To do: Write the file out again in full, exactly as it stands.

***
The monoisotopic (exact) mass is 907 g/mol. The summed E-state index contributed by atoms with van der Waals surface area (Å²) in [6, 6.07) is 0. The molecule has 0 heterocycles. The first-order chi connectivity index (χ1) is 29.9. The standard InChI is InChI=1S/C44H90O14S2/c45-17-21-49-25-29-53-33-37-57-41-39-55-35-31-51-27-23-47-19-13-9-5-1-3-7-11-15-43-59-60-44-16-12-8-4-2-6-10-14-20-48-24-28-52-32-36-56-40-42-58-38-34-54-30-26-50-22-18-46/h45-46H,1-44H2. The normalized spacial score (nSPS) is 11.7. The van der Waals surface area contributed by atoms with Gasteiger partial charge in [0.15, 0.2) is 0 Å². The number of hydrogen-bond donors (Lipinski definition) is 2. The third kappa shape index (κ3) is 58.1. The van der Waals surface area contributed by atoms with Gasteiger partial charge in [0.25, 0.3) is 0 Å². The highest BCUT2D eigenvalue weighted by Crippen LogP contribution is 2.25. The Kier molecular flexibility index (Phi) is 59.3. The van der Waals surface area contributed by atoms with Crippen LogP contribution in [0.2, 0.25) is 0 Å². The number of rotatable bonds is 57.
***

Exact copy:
The monoisotopic (exact) mass is 907 g/mol. The summed E-state index contributed by atoms with van der Waals surface area (Å²) in [6, 6.07) is 0. The molecule has 0 heterocycles. The first-order chi connectivity index (χ1) is 29.9. The standard InChI is InChI=1S/C44H90O14S2/c45-17-21-49-25-29-53-33-37-57-41-39-55-35-31-51-27-23-47-19-13-9-5-1-3-7-11-15-43-59-60-44-16-12-8-4-2-6-10-14-20-48-24-28-52-32-36-56-40-42-58-38-34-54-30-26-50-22-18-46/h45-46H,1-44H2. The normalized spacial score (nSPS) is 11.7. The van der Waals surface area contributed by atoms with Gasteiger partial charge in [0.15, 0.2) is 0 Å². The number of hydrogen-bond donors (Lipinski definition) is 2. The third kappa shape index (κ3) is 58.1. The van der Waals surface area contributed by atoms with Gasteiger partial charge in [0.25, 0.3) is 0 Å². The highest BCUT2D eigenvalue weighted by Crippen LogP contribution is 2.25. The Kier molecular flexibility index (Phi) is 59.3. The van der Waals surface area contributed by atoms with Crippen LogP contribution in [0.2, 0.25) is 0 Å². The number of rotatable bonds is 57.